After a much needed victory over the Colts in Indianapolis last Sunday, the Browns now turn their attention to the Miami Dolphins. The Dolphins will travel to Cleveland this Sunday, marking the 17th meeting between these two storied NFL franchises. Miami holds a slight edge over the Browns, with 9 victories and 7 losses. However, the Browns have won the last three meetings against the Dolphins – 2 at home, 1 on the road – including last season’s December match-up in Cleveland. The Browns won the game, 13-10.
The Browns enter Sunday’s match-up with a 1-1 overall record. By now, everyone is familiar with the week one fiasco against the Bengals, which was also a home game for the Browns. It was a game in which the Browns should have won, but once again blew a 4th Qtr lead for the sixth time in the past year.
Manning or no Manning, the Browns needed a victory in week two. Despite being on the road, the Browns were favored to win the game. With week one’s disappointing loss coming on the heels of a positive, upbeat off-season, it was critical for the Browns to come out of Indianapolis with some momentum to carry them into the rest of the season.
Miami enters their match-up against the Browns with an 0-2 record, but ask anyone in a Browns uniform, and they’ll tell you that the Dolphins certainly don’t look like an 0-2 team. The Dolphins gave Tom Brady and the Patriots all they could handle in week one, but fell just short in their quest for a season opening victory. Despite 416 yards, a 2 touchdowns from quarterback Chad Henne, the Pats offense dismantled the Dolphins secondary, ultimately winning 38-24 at Sun Life Stadium in Miami.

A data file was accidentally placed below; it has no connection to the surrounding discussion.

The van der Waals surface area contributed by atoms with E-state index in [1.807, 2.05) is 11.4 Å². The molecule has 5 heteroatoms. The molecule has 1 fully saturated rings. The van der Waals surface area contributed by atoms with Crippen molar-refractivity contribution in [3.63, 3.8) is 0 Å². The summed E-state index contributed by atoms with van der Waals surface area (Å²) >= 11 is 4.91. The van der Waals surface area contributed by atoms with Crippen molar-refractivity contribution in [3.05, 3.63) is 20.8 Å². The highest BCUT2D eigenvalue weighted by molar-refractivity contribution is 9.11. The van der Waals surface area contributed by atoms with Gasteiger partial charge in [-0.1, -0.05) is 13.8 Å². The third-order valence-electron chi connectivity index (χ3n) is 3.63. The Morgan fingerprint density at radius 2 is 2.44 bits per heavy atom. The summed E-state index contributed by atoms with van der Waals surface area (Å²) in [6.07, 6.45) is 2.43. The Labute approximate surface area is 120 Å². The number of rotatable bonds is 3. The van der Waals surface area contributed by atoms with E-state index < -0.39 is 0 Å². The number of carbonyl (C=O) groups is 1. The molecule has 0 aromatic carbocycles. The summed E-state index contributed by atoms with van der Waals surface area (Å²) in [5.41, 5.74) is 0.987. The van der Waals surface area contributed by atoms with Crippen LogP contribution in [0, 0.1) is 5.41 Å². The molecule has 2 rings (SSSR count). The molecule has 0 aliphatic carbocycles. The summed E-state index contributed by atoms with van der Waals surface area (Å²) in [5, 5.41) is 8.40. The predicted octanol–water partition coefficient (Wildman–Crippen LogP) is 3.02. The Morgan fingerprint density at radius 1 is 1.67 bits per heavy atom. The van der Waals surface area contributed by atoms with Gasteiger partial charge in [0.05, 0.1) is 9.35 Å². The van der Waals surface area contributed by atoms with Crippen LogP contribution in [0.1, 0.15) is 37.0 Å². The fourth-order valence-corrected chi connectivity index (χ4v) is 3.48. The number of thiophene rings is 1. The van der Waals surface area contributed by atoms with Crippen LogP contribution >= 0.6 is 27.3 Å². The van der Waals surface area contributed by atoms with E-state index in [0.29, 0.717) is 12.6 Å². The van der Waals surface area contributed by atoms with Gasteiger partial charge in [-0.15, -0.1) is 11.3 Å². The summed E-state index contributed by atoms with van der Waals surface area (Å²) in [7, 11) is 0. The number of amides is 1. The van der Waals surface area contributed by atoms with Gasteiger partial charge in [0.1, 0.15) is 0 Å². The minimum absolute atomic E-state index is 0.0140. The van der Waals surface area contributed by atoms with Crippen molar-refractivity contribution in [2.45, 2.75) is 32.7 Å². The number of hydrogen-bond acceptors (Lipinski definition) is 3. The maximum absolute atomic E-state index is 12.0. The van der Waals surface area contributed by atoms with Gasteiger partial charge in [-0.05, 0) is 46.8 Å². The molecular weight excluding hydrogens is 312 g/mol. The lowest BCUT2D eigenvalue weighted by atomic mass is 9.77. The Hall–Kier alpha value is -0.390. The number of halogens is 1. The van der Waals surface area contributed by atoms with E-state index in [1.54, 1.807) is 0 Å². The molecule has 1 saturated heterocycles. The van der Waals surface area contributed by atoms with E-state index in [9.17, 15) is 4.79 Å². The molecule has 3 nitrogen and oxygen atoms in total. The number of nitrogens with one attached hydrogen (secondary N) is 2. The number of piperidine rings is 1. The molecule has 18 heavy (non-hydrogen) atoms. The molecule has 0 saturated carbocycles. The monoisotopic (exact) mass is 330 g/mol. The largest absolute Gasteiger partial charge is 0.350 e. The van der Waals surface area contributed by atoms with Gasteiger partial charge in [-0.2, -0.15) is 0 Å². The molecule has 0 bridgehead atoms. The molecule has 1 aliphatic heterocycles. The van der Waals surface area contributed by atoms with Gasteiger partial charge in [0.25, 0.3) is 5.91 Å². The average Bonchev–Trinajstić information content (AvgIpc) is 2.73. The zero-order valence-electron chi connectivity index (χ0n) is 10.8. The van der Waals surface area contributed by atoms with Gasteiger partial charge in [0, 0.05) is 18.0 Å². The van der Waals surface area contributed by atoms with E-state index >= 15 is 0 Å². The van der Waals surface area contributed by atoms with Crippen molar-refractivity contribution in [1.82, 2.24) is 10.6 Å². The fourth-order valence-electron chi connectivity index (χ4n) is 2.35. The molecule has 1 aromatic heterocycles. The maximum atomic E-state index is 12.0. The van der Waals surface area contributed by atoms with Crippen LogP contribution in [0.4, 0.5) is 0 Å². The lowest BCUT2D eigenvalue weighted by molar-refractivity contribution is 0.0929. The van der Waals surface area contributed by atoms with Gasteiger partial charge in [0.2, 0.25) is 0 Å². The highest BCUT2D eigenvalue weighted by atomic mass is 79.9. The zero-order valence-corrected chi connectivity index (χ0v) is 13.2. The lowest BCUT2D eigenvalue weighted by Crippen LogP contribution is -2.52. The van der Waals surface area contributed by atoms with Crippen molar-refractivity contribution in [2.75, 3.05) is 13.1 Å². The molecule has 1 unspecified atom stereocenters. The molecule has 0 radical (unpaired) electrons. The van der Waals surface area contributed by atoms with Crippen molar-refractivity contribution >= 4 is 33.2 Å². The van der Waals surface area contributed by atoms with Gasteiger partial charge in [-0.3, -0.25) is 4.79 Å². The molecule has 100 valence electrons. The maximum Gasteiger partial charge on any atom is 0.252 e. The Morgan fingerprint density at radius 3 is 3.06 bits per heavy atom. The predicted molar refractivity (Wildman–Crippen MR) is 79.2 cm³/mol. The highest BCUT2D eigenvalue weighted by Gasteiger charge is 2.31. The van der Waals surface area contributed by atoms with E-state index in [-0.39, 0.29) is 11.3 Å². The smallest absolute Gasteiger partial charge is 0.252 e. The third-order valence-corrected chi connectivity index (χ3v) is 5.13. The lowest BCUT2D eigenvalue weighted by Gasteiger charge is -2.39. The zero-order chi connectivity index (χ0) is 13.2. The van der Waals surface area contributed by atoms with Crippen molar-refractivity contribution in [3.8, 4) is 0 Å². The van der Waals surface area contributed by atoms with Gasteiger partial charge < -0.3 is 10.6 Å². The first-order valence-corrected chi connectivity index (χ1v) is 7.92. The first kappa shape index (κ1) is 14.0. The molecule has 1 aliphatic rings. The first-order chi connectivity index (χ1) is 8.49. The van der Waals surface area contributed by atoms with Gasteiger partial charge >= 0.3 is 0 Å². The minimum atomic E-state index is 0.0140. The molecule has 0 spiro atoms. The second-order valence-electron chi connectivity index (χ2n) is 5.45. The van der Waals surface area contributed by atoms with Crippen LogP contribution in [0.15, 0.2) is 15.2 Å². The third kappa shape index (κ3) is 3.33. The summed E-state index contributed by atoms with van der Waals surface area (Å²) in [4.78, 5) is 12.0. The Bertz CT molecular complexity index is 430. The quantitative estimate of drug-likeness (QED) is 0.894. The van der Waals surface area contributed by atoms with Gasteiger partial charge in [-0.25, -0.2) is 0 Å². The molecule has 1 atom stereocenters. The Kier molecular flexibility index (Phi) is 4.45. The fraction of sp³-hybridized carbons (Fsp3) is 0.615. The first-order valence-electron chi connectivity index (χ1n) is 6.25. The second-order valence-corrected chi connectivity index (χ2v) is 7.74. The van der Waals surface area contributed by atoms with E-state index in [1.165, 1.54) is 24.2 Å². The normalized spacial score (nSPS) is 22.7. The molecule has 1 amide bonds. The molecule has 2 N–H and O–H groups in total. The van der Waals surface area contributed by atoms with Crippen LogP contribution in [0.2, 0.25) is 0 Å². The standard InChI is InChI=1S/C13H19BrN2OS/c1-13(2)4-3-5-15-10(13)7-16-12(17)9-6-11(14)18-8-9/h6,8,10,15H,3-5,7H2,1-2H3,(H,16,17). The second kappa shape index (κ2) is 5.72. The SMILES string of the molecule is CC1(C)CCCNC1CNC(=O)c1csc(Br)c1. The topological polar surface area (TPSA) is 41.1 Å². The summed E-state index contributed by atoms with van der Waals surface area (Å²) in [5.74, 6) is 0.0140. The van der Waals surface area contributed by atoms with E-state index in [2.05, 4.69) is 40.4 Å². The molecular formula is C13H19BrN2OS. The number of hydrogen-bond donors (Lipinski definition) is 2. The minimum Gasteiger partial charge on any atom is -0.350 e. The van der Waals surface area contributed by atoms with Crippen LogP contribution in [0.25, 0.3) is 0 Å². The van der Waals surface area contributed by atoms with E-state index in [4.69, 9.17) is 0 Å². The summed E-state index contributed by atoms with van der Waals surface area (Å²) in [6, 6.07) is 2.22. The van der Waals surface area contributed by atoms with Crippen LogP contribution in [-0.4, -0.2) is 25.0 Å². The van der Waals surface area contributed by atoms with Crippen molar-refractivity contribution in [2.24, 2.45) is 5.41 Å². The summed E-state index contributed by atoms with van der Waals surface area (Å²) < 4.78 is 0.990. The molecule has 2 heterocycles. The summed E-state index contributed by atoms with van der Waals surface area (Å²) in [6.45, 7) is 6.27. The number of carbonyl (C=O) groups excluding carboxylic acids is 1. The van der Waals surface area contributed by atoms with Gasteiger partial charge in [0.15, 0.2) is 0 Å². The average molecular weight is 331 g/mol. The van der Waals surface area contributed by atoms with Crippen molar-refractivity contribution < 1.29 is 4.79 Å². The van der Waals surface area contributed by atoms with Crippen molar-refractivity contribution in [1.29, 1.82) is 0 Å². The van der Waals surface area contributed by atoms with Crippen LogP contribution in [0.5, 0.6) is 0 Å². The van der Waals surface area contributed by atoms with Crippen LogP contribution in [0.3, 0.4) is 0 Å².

Week two was also a home game for the Dolphins, with the Houston Texans invading Sun Life Stadium. The Dolphins have been notorious for their woeful home play as of late. Sunday proved no different for Miami, adding to their reputation as an awful home-team by losing to the Texans, 23-13. Although they played better in week two, the pass defense for the Dolphins allowed Matt Schaub to throw for 230 yards and 2 touchdowns. Opposing quarterbacks have completed 68.8% of their passes against the Miami Defense, they’ve also scored the secondary for 723 yards and 6 touchdowns.
There’s some familiarity between these two teams. Browns first-year defense coordinator, Dick Jauron, is a former Buffalo head coach, which plays in the same division as the Dolphins in the AFC East. Miami’s new offensive coordinator, Brian Daboll, was in the same position with the Browns last season.
This shouldn’t really be an advantage for either team, but if it benefits anyone, it’s probably the Browns Defense. Miami has, essentially, the same personnel on offense this season, as they did last. The only major change on offense for the Dolphins this year is in the backfield. With Ronnie Brown deciding to head to Philadelphia to join the “Dream Team”, Miami’s front office was able to score Reggie Bush, formerly of the Saints, to take his place. Brown and Bush are pretty similar players, so even with Brown on film, the Browns Defense will still have a pretty good idea as of what to expect from the Miami offense.